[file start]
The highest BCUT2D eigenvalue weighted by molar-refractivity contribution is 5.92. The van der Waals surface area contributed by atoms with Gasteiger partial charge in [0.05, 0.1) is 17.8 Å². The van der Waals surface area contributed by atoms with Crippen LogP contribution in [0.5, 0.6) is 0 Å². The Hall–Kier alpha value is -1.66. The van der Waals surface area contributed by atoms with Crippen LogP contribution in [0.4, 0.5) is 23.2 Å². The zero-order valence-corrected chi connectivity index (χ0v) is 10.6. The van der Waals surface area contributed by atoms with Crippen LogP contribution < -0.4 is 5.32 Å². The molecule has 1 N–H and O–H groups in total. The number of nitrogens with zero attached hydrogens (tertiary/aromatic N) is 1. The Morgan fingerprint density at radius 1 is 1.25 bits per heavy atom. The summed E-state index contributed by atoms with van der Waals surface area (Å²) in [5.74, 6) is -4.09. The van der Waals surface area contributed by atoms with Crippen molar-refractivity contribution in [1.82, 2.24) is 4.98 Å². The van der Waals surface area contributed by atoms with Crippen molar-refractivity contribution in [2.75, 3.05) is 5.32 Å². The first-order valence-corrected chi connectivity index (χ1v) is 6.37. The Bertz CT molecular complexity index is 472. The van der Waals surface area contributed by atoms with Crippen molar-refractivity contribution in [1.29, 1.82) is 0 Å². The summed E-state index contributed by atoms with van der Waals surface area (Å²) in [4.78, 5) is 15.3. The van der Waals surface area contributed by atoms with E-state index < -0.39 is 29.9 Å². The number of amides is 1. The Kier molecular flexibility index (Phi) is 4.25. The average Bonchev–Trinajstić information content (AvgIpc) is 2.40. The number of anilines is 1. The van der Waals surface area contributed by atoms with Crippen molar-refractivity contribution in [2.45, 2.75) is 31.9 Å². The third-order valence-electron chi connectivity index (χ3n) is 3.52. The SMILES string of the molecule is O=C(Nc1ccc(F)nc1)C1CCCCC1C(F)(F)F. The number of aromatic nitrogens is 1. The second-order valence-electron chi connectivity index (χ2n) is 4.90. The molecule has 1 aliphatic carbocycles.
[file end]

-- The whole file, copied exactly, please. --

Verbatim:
The highest BCUT2D eigenvalue weighted by molar-refractivity contribution is 5.92. The van der Waals surface area contributed by atoms with Gasteiger partial charge in [0.05, 0.1) is 17.8 Å². The van der Waals surface area contributed by atoms with Crippen LogP contribution in [0.5, 0.6) is 0 Å². The Hall–Kier alpha value is -1.66. The van der Waals surface area contributed by atoms with Crippen LogP contribution in [0.4, 0.5) is 23.2 Å². The zero-order valence-corrected chi connectivity index (χ0v) is 10.6. The van der Waals surface area contributed by atoms with Crippen LogP contribution < -0.4 is 5.32 Å². The molecule has 1 N–H and O–H groups in total. The number of nitrogens with zero attached hydrogens (tertiary/aromatic N) is 1. The Morgan fingerprint density at radius 1 is 1.25 bits per heavy atom. The summed E-state index contributed by atoms with van der Waals surface area (Å²) in [5.74, 6) is -4.09. The van der Waals surface area contributed by atoms with Crippen molar-refractivity contribution in [1.82, 2.24) is 4.98 Å². The van der Waals surface area contributed by atoms with Crippen molar-refractivity contribution in [2.75, 3.05) is 5.32 Å². The first-order valence-corrected chi connectivity index (χ1v) is 6.37. The Bertz CT molecular complexity index is 472. The van der Waals surface area contributed by atoms with Crippen molar-refractivity contribution in [1.29, 1.82) is 0 Å². The summed E-state index contributed by atoms with van der Waals surface area (Å²) in [4.78, 5) is 15.3. The van der Waals surface area contributed by atoms with E-state index < -0.39 is 29.9 Å². The number of amides is 1. The Kier molecular flexibility index (Phi) is 4.25. The average Bonchev–Trinajstić information content (AvgIpc) is 2.40. The number of anilines is 1. The van der Waals surface area contributed by atoms with Crippen molar-refractivity contribution in [2.45, 2.75) is 31.9 Å². The third-order valence-electron chi connectivity index (χ3n) is 3.52. The SMILES string of the molecule is O=C(Nc1ccc(F)nc1)C1CCCCC1C(F)(F)F. The number of aromatic nitrogens is 1. The second-order valence-electron chi connectivity index (χ2n) is 4.90. The molecule has 1 aliphatic carbocycles.